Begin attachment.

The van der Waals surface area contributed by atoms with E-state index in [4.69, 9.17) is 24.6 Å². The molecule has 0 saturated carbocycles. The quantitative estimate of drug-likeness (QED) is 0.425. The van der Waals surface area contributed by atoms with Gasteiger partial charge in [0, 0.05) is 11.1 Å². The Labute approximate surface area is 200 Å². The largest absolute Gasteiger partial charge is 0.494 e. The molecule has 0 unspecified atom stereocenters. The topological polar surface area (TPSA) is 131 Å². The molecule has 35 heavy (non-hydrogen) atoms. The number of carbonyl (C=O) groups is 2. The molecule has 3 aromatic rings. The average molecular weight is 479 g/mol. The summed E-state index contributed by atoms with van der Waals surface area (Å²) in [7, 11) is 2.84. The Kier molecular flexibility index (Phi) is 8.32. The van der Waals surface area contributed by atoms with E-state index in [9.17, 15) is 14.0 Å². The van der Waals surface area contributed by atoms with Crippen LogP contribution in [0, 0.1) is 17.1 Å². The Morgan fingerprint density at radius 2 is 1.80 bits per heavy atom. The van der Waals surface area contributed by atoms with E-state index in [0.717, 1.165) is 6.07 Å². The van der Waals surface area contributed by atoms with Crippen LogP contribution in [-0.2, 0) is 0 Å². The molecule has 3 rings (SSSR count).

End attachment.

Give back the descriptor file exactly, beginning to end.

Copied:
The van der Waals surface area contributed by atoms with E-state index in [4.69, 9.17) is 24.6 Å². The molecule has 0 saturated carbocycles. The quantitative estimate of drug-likeness (QED) is 0.425. The van der Waals surface area contributed by atoms with Gasteiger partial charge in [0, 0.05) is 11.1 Å². The Labute approximate surface area is 200 Å². The largest absolute Gasteiger partial charge is 0.494 e. The molecule has 0 unspecified atom stereocenters. The topological polar surface area (TPSA) is 131 Å². The molecule has 35 heavy (non-hydrogen) atoms. The number of carbonyl (C=O) groups is 2. The molecule has 3 aromatic rings. The average molecular weight is 479 g/mol. The summed E-state index contributed by atoms with van der Waals surface area (Å²) in [7, 11) is 2.84. The Kier molecular flexibility index (Phi) is 8.32. The van der Waals surface area contributed by atoms with E-state index in [9.17, 15) is 14.0 Å². The van der Waals surface area contributed by atoms with Crippen LogP contribution in [0, 0.1) is 17.1 Å². The Morgan fingerprint density at radius 2 is 1.80 bits per heavy atom. The van der Waals surface area contributed by atoms with E-state index in [0.717, 1.165) is 6.07 Å². The van der Waals surface area contributed by atoms with Crippen LogP contribution in [-0.2, 0) is 0 Å². The molecule has 3 rings (SSSR count).